The protagonists of Beckett’s Play are a man and two women, representing husband, wife, and mistress, who are, in Robert Brustein’s words (New Republic, 1 February 1964): “Immobilized in three gigantic urns, above which only their tilted heads are visible . . . [they] stare blankly into the middle distance, unable to budge, unconscious of each other’s presence . . . imprisoned in one of the lower circles of hell, damned to ruminate eternally on their petty lives and vices.”
Play was written in English, translated into French, and then into German. But it was the German text, prepared by Elmar and Erika Tophoven with Beckett’s assistance, that was first produced, as Spiel, in Ulm-Donau in June 1963, directed by Deryk Mendel, the actor-dancer who played in Beckett’s mimes Act Without Words I and II on the same program. The American production, directed by Alan Schneider, opened at the Cherry Lane Theatre on 4 January 1964, and the London company, under the direction of George Devine, three months later at The Old Vic on 7 April.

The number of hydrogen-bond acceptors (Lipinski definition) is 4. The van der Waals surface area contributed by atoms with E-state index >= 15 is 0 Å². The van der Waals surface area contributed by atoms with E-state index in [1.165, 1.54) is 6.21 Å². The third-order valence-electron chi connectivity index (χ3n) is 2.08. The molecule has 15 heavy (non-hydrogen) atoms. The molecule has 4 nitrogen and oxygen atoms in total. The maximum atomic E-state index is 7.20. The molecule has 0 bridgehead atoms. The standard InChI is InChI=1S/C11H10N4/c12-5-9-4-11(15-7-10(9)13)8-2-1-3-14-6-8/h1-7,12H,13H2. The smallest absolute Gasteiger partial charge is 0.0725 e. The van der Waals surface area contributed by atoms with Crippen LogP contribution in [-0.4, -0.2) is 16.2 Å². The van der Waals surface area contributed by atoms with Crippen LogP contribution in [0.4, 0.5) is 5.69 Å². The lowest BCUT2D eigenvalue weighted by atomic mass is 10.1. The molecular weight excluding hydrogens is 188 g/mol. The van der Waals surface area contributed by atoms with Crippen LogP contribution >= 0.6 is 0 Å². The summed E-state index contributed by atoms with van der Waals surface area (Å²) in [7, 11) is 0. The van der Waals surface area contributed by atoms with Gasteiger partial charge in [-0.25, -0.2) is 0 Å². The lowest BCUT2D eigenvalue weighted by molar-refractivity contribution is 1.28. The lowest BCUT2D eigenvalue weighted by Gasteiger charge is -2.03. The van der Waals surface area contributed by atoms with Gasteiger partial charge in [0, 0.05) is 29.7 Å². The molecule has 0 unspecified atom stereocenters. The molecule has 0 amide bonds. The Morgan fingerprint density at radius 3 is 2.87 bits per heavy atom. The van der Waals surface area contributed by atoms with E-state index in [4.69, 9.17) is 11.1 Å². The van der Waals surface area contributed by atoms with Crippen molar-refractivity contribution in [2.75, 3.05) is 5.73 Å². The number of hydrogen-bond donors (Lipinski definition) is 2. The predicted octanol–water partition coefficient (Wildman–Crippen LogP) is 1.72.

The French production, titled Comédie and directed by Jean-Marie Serreau, opened ten days late.